December 05, 2014      

EU goal is to create 240,000 jobs through robotics. Towards that goal the European Commission pledged $860 million (?700 million) and euRobotics $2.8 billion (?2.1 billion).

?Robot-based automation solutions are essential to overcome today?s most pressing societal challenges – from demographic change to mobility to sustainable production?.
? Bernd Liepert, President of euRobotics
?Europe needs to be a producer and not merely a consumer of robots. Integrating robots into European industry helps us create and keep jobs in Europe.?
?Neelie Kroes, European Commission VP

The horizon ahead

The European Commission (EC) has launched the second Call for Proposals under one of the main robotics themes of its flagship Horizon 2020 Program, and confirmed its intention to fund projects advancing industrial and service robotics technologies in the healthcare, consumer and transport sectors.

horizon 2020 logo

The EC hopes that projects awarded funding under this round of the LEIT (Leadership in Enabling and Industrial Technologies ICT-24-2015) program will ‘significantly improve’ European expertise in these sectors by focusing on several areas, including ‘adaptability, cognitive ability, configurability, decisional autonomy, dependability, flexibility, interaction capability, manipulation ability, motion capability and perception ability.’

In doing so, the Commission has set aside $61.4 million (?50 million) of the $102 million (?83 million) on offer for research and innovation actions to advance ‘key robotics technologies’ in fields like cognition, human-robot interaction (HRI), mechatronics, navigation and perception.

“Step changes in performance are necessary in many key technologies, such as mechatronics, human robot interaction, systems development and cognition,” says Cecile Huet, Deputy Head of Robotics Unit-A2 at the EC Directorate-General CONNECT.

Projects targeting technology combinations such as grasping and dexterous manipulation, physical HRI, mobile manipulation and reactive planning are also encouraged, particularly those developing ‘enabling’ robotics technologies like exoskeletons or prostheses for amputees and people with limb disabilities.

“For this, robots will have to be endowed with some cognitive capabilities to reach the desired level of autonomy, to be sufficiently robust and to be able to adapt to various situations. They will also have to be safe and easy to use when they cooperate with humans,” adds Huet.


collaboration horizon 2020

As part of the Call, the EC is also keen on accelerating ‘cross-fertilization’ between academic and industrial robotics research teams to ‘strengthen synergies between their respective research agendas through joint industrially-relevant scenarios, shared research infrastructures and joint small-to-medium-scale experiments with industrial platforms.’

Proposals likely to get the green light in this area are those that demonstrate technology transfer in professional or service robotics in areas including ‘manufacturing, commercial, civil, agriculture, healthcare, consumer or transport.’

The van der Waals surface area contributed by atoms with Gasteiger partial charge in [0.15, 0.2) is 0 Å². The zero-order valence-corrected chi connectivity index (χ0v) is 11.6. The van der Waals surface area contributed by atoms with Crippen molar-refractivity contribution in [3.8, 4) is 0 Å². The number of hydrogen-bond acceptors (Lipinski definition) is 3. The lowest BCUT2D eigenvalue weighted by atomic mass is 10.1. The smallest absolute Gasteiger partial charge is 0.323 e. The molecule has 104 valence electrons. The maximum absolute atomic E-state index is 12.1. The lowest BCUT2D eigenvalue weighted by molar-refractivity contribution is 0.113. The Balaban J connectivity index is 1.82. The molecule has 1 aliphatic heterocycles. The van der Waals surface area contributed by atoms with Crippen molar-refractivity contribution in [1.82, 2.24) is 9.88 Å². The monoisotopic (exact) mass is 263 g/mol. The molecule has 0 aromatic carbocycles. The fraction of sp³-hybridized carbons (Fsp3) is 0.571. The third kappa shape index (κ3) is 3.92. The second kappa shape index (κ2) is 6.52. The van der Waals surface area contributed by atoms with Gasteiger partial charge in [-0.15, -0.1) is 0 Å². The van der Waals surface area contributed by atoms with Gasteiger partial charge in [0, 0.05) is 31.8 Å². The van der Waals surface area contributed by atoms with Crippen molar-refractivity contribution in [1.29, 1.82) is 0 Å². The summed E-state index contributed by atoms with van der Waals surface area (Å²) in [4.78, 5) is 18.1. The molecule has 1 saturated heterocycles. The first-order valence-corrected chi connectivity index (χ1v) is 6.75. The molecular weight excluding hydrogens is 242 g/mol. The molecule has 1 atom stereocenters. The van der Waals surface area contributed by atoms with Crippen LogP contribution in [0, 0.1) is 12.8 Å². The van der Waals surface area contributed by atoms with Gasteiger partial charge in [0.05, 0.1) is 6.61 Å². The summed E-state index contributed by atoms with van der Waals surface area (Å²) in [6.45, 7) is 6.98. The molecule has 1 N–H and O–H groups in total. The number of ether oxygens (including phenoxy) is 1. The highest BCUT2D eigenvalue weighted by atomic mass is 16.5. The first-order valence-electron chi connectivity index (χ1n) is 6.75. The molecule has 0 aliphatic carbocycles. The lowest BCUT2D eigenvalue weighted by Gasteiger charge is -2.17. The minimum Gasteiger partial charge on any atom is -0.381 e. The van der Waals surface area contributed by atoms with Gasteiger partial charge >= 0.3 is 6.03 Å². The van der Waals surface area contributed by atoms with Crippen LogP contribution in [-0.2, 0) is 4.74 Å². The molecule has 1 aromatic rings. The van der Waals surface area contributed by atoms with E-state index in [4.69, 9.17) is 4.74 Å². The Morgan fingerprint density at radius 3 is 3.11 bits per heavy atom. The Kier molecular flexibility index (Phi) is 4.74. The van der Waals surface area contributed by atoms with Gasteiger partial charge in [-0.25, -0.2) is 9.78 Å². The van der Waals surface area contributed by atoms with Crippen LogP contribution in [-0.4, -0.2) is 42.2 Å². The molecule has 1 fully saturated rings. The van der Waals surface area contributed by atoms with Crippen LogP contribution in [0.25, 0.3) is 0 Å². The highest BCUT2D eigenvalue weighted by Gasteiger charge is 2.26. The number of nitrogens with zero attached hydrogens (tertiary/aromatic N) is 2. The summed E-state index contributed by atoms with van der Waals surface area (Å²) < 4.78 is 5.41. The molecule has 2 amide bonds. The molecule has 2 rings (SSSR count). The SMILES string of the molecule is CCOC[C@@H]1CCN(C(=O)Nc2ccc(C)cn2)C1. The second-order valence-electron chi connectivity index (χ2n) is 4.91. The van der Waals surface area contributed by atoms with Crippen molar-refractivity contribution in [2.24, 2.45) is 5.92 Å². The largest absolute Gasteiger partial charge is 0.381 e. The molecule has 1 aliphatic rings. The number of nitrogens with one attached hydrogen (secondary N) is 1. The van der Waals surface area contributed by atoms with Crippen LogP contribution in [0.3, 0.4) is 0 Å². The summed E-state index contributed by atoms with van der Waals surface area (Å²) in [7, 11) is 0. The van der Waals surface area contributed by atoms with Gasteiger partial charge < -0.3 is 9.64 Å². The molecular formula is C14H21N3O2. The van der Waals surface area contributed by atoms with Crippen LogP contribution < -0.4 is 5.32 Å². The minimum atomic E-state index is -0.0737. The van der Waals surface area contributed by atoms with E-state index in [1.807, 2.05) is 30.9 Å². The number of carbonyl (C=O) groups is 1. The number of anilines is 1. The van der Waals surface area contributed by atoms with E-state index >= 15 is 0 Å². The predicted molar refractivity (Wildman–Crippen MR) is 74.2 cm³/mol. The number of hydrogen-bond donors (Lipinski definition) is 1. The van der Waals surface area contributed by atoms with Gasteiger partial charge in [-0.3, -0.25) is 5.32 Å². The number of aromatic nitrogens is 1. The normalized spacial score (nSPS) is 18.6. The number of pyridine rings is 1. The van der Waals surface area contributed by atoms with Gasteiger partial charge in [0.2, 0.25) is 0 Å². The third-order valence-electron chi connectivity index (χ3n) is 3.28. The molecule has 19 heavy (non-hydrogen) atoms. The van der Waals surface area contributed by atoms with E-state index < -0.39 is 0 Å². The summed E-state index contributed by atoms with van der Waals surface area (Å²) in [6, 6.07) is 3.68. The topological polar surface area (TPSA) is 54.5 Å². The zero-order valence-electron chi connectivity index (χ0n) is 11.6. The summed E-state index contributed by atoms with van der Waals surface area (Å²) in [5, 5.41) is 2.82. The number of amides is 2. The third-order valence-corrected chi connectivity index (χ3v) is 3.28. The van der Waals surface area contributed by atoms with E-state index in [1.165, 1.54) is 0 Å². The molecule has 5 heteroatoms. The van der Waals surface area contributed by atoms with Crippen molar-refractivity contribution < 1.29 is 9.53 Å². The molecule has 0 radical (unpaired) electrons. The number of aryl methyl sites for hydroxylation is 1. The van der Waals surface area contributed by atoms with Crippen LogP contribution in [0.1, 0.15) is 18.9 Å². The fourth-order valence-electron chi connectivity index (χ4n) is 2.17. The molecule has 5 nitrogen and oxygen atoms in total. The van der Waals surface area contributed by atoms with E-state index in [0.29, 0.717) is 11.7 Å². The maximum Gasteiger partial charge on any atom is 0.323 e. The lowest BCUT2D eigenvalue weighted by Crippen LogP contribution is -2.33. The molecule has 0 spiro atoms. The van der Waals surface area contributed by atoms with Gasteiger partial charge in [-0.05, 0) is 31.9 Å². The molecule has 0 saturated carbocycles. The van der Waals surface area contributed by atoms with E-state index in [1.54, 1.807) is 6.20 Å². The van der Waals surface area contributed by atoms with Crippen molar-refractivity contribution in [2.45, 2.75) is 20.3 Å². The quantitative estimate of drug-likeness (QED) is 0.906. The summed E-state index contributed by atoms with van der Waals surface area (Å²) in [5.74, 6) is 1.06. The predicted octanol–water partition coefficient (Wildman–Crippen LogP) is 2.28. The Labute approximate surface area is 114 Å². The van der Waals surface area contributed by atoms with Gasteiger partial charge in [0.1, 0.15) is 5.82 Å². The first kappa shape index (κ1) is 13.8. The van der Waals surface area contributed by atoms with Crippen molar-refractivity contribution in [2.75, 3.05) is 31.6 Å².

The Commission has already made moves in this direction with the establishment of SPARC, the ‘Public-Private Partnership (PPP) for Robotics in Europe,’ which helped to set priorities for the second Call as part of its Strategic Research Agenda for Robotics in Europe (SRA) – as well as the ECHORD++ project and the continent-wide network of Robotics Innovation Facilities (RIFs).

“For several years we have strongly promoted industry-academia cooperation via our activities, such as the development of the PPP, and via priorities set in the EC Robotics programme,” says Huet.

“Such cross-fertilization is important because we expect it to play a major role in technology transfer and to greatly help combating fragmentation among the various actors along the value chain,” she adds.

Next Steps

Ahead of next year’s 14th April deadline, organizations around Europe will now be busy preparing bids for a slice of the $102 million (?83 million) on offer for robotics projects under this round of the LEIT Horizon 2020 program.

Huet also reveals that the Commission plans to sign grant agreements for the robotics projects awarded a total of $91 million (?74 million) under the Horizon 2020 ICT-23-2014: Robotics theme before the end of 2014, with the projects themselves being announced ‘shortly after.’

Next February also sees the proposal deadline for two other Horizon 2020 Calls of interest to the European robotics sector under the Factories of the Future programme – FoF-9-2015, which promotes application experiments for ‘highly flexible and near-autonomous robotics systems’ and FoF-11-2015, which is focused on flexible production systems based on integrated tools for rapid reconfiguration of machinery and robots.

See related: Research that Matters: EU Robotics Aims for the Marketplace

About Horizon 2020

Horizon 2020 is the biggest EU Research and Innovation programme ever with nearly $98 billion (?80 billion) of funding available over 7 years (2014 to 2020) ? in addition to the private investment that this money will attract. It promises more breakthroughs, discoveries and world-firsts by taking great ideas from the lab to the market.